The new government has announced a cut of 300 million euros, or more than 40 percent, to the annual development aid budget.
According to a new survey, carried out by the pollster Taloustutkimus, around one quarter of people are in favour of cutting appropriations for development cooperation. That figure is up from the 16% who gave the same response in a poll on the issue last year.
Most people, however, just over 60% say they would prefer to see the previous level of funding hold steady, while 11% would back even more aid spending.
87% of the Finns believe that development cooperation and development policies are a very or rather important part of the work of the government.
This figure represents a 12 percentage point jump in only one year. Development cooperation is favoured especially by the young, 95% of whom have a positive view of aid to developing counties.
Humanitarian aid is seen as the most important form of development cooperation, having the backing of 90% of respondents in the poll.
This past week, Finland's Minister for Foreign Trade and Development, Lenita Toivakka, told a gathering of OECD development ministers that although budget cuts are being made, Finland intends to strengthen the quality and effectiveness of its development cooperation.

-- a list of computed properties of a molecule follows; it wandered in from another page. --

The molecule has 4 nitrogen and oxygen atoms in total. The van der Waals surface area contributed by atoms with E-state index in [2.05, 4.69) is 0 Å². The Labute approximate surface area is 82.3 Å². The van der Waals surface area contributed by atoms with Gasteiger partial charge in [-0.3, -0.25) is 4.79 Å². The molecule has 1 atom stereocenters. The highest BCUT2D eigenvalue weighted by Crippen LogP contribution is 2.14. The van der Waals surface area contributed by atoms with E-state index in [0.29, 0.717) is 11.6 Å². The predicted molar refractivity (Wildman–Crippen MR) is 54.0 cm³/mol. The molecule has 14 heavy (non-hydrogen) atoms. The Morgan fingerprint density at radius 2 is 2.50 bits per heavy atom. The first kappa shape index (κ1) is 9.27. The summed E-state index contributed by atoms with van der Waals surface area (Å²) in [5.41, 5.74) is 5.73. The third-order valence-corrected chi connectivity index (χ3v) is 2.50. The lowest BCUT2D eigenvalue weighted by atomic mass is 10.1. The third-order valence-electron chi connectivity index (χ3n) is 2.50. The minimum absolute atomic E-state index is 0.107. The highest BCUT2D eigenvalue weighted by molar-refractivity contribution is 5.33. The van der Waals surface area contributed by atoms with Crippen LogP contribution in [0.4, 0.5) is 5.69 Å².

“We will prioritize and build on what works well and what we are good at, like sharing of expertise or building institutions.”
Toivakka said that the development policy priorities of the new Finnish Government revolve around four key themes.
She listed the empowerment of women and girls, stable and well-functioning societies, the capacity to generate and manage energy, water and food in a sustainable way, and strengthening of private sector, job creation and taxation capacity in developing countries as the areas of focus.